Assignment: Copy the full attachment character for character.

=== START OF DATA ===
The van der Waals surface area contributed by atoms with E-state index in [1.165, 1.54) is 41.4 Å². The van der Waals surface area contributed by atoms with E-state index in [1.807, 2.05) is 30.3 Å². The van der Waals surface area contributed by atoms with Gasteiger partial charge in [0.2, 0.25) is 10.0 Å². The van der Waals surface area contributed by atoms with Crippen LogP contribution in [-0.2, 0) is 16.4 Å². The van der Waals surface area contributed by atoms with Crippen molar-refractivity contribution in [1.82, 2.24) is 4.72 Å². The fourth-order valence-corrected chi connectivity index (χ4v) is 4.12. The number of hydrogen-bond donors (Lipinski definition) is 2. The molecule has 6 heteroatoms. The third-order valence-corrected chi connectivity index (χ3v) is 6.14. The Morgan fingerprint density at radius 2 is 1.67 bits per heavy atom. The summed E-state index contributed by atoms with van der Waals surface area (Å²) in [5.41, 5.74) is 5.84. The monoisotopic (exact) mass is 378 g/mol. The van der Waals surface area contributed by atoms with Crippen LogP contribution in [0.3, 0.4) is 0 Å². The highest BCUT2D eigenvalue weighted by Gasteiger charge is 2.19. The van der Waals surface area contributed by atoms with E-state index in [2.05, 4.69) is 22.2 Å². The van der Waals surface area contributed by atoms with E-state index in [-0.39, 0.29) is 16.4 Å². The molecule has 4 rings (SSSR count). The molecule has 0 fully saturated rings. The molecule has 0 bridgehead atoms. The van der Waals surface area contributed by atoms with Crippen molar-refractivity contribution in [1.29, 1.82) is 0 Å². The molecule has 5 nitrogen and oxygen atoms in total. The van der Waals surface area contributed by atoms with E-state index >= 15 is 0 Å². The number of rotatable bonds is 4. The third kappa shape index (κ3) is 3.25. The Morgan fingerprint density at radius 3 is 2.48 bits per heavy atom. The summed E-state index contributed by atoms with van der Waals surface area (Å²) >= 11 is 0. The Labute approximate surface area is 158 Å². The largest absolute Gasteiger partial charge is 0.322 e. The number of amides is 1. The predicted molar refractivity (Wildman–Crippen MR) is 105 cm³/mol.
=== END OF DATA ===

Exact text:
The van der Waals surface area contributed by atoms with E-state index in [1.165, 1.54) is 41.4 Å². The van der Waals surface area contributed by atoms with E-state index in [1.807, 2.05) is 30.3 Å². The van der Waals surface area contributed by atoms with Gasteiger partial charge in [0.2, 0.25) is 10.0 Å². The van der Waals surface area contributed by atoms with Crippen LogP contribution in [-0.2, 0) is 16.4 Å². The van der Waals surface area contributed by atoms with Crippen molar-refractivity contribution in [1.82, 2.24) is 4.72 Å². The fourth-order valence-corrected chi connectivity index (χ4v) is 4.12. The number of hydrogen-bond donors (Lipinski definition) is 2. The molecule has 6 heteroatoms. The third-order valence-corrected chi connectivity index (χ3v) is 6.14. The Morgan fingerprint density at radius 2 is 1.67 bits per heavy atom. The summed E-state index contributed by atoms with van der Waals surface area (Å²) in [5.41, 5.74) is 5.84. The monoisotopic (exact) mass is 378 g/mol. The van der Waals surface area contributed by atoms with Crippen LogP contribution in [0.3, 0.4) is 0 Å². The highest BCUT2D eigenvalue weighted by Gasteiger charge is 2.19. The van der Waals surface area contributed by atoms with E-state index in [2.05, 4.69) is 22.2 Å². The van der Waals surface area contributed by atoms with E-state index in [-0.39, 0.29) is 16.4 Å². The molecule has 4 rings (SSSR count). The molecule has 0 fully saturated rings. The molecule has 0 bridgehead atoms. The van der Waals surface area contributed by atoms with Crippen molar-refractivity contribution in [1.29, 1.82) is 0 Å². The molecule has 5 nitrogen and oxygen atoms in total. The van der Waals surface area contributed by atoms with E-state index >= 15 is 0 Å². The number of rotatable bonds is 4. The third kappa shape index (κ3) is 3.25. The Morgan fingerprint density at radius 3 is 2.48 bits per heavy atom. The summed E-state index contributed by atoms with van der Waals surface area (Å²) >= 11 is 0. The Labute approximate surface area is 158 Å². The largest absolute Gasteiger partial charge is 0.322 e. The number of amides is 1. The predicted molar refractivity (Wildman–Crippen MR) is 105 cm³/mol.